• Finally, consider gathering all family photos and scanning them into a computer. They will not only be protected this way but could also be placed onto a DVD for your parents to see any time they wish!
When It’s Moving Day
It’s always smart to help your parents pack an essentials bag, with a couple of changes of clothes, toiletries, and medication. Everything else will be packed in boxes. Here are some helpful tips for that process:
• Be sure to mark boxes fragile if they hold delicate items. Remember—these items belong to someone who has loved and cared for them over many years.
• Label every single box so unpacking and organizing in the new space will be much easier.
• Make a list of the things coming with them in the move. This inventory will give peace of mind that nothing important will be forgotten. This can be especially helpful for seniors who already struggle with a cognitive disability such as dementia.
• Spend quality time! Remember, this can be a beautiful time to share memories, go through items together and talk about the memories attached to them. Your parents will cherish this time with you, so allow them to talk, and ask questions!
Moving seniors out of the place they have known for a long time can be stressful, but it doesn’t have to be painful. You can use this list to keep you moving along in the process, but also to help guide you in communication and reminiscing. Your assurance and comfort are the best possible way to help your parents know they will be safe and happy in this new season of life! Don’t be afraid to find out how they’re feeling, and then offer calm in the midst of their storm. Every senior deserves to feel heard and respected. It’s no different during these times of change!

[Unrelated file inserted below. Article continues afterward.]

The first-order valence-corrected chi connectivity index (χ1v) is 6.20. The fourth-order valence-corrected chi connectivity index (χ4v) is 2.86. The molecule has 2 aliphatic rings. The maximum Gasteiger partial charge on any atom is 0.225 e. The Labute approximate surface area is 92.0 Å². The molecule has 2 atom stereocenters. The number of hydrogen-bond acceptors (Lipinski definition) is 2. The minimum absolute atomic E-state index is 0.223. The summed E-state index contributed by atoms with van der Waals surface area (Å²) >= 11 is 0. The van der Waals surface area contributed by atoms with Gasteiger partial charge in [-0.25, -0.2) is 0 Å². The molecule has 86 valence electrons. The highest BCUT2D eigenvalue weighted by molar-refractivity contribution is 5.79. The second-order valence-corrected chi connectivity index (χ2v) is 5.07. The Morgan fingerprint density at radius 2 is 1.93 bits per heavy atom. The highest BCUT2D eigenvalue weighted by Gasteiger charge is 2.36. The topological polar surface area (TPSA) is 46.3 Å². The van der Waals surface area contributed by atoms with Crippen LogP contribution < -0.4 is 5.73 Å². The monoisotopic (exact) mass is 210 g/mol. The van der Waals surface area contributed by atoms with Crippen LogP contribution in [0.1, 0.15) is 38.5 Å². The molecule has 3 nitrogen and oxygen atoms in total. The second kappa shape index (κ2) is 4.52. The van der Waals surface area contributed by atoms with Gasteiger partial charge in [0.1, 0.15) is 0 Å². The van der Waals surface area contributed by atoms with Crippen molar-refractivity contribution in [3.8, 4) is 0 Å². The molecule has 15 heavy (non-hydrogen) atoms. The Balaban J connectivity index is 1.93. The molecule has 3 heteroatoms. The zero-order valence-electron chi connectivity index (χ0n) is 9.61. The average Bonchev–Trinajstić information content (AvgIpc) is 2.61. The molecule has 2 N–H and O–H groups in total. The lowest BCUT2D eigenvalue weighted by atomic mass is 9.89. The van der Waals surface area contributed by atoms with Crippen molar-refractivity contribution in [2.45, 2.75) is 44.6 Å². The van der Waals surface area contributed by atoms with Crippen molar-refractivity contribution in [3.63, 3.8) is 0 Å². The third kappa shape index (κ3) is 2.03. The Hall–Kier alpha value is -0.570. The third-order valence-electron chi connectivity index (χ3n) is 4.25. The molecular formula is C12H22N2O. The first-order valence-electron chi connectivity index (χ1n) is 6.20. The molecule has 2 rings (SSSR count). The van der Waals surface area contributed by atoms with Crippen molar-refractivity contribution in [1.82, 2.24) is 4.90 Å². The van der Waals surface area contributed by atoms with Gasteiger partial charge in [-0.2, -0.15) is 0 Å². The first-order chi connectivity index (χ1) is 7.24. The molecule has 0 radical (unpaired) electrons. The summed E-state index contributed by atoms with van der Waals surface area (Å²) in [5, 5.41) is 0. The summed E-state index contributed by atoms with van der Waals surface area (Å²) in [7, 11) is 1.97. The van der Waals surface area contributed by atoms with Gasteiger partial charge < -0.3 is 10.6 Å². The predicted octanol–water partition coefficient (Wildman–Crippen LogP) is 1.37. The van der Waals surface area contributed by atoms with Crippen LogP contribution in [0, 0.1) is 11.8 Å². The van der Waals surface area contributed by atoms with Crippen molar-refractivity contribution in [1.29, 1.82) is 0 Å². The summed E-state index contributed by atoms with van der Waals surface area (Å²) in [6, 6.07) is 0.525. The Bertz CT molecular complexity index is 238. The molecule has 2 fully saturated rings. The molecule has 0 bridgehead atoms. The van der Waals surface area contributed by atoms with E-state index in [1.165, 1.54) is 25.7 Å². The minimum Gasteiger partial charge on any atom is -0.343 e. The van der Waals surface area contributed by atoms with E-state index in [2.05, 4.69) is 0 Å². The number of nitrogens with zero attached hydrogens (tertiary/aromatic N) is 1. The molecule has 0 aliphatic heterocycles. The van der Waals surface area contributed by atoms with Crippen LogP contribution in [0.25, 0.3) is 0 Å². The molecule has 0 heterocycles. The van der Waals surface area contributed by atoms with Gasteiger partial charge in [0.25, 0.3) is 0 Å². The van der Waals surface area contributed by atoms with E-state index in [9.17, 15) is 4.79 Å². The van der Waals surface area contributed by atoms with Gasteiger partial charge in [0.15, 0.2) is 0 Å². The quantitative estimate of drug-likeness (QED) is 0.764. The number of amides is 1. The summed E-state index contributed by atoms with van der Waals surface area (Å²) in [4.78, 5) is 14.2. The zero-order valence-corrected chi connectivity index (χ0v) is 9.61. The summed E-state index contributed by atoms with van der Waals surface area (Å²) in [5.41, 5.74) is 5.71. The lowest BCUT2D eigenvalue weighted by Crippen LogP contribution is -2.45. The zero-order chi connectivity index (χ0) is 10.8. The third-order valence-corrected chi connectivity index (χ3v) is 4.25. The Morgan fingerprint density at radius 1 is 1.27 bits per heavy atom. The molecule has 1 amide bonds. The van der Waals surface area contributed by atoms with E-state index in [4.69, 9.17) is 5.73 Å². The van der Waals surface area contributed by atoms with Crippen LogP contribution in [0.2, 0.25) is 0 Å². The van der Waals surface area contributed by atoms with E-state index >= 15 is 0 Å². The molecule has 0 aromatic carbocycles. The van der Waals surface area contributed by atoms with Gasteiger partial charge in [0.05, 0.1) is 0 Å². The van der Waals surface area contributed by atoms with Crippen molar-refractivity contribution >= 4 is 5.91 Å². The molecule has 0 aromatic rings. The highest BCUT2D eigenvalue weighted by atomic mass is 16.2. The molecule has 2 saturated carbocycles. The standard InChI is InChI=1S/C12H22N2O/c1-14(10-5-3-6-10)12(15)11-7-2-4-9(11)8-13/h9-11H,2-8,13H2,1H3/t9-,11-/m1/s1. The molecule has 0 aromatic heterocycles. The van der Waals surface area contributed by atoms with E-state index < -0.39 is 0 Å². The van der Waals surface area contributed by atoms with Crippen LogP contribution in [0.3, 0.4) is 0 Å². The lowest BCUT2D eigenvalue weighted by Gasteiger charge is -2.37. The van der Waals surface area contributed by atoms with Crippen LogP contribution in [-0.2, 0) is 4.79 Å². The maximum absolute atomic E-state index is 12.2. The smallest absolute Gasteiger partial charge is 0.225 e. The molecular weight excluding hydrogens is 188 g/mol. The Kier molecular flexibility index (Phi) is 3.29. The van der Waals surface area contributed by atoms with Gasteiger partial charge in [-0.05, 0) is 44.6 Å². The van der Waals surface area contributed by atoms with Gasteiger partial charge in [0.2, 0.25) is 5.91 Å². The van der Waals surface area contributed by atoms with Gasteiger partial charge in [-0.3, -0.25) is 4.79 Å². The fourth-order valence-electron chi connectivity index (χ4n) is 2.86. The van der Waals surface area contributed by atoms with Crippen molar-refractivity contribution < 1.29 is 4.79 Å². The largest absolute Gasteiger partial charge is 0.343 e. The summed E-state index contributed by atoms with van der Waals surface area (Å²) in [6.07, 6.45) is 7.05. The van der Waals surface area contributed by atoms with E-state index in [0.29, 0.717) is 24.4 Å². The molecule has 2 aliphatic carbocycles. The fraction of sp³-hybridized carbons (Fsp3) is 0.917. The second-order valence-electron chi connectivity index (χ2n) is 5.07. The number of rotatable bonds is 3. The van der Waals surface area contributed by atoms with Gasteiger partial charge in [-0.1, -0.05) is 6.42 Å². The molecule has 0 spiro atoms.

For more information on how to simplify the moving process for aging parents and seniors, please contact us today!!
Home Helpers of Knoxville is a locally-owned, trusted home health care agency and offers quality, compassionate senior in-home care services including home care assistance, personal care, companion care, respite care, 24-hour home care and live-in care, Alzheimer's & dementia care, Parkinson's care, post-operative home care, as well as homemaker services in Alcoa, Clinton, Farragut, Halls, Harriman, Jacksboro, Karns, Kingston, Knoxville, LaFollette, Lenoir City, Loudon, Louisville, Madisonville, Maryville, Maynardville, Norris, Oak Ridge, Oliver Springs, Powell, Rockwood, Rutledge, Seymour, Tellico Village and Vonore, Tennessee.
This blog provides general information and discussions about medicine, health, and related subjects. The words and other content provided in this blog, and in any linked materials, are not intended and should not be construed as medical advice. If the reader or any other person has a medical concern, he or she should consult with an appropriately-licensed physician or other healthcare workers.
Never disregard professional medical advice or delay in seeking it because of something you have read on this blog or in any linked materials. If you think you may have a medical emergency, call your doctor or 911 immediately.
The views expressed on this blog and website have no relation to those of any academic, hospital, practice or other institution with which may have been mentioned or linked to in the article.